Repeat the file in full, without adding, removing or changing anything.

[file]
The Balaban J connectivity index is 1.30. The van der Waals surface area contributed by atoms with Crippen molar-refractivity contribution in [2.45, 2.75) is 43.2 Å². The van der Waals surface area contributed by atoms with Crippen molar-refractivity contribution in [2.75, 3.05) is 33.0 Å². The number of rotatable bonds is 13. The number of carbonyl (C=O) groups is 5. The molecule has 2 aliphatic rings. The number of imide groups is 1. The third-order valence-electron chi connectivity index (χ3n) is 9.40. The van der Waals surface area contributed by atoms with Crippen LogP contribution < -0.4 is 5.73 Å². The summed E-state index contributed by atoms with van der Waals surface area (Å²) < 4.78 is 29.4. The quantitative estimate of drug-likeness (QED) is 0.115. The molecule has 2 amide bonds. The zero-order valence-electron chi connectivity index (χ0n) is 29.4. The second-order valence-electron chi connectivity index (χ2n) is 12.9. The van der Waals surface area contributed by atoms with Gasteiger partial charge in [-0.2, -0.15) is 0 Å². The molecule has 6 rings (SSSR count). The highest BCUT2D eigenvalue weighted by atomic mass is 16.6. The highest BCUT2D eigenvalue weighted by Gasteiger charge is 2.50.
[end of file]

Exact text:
The Balaban J connectivity index is 1.30. The van der Waals surface area contributed by atoms with Crippen molar-refractivity contribution in [2.45, 2.75) is 43.2 Å². The van der Waals surface area contributed by atoms with Crippen molar-refractivity contribution in [2.75, 3.05) is 33.0 Å². The number of rotatable bonds is 13. The number of carbonyl (C=O) groups is 5. The molecule has 2 aliphatic rings. The number of imide groups is 1. The third-order valence-electron chi connectivity index (χ3n) is 9.40. The van der Waals surface area contributed by atoms with Crippen LogP contribution < -0.4 is 5.73 Å². The summed E-state index contributed by atoms with van der Waals surface area (Å²) < 4.78 is 29.4. The quantitative estimate of drug-likeness (QED) is 0.115. The molecule has 2 amide bonds. The zero-order valence-electron chi connectivity index (χ0n) is 29.4. The second-order valence-electron chi connectivity index (χ2n) is 12.9. The van der Waals surface area contributed by atoms with Gasteiger partial charge in [-0.2, -0.15) is 0 Å². The molecule has 6 rings (SSSR count). The highest BCUT2D eigenvalue weighted by atomic mass is 16.6. The highest BCUT2D eigenvalue weighted by Gasteiger charge is 2.50.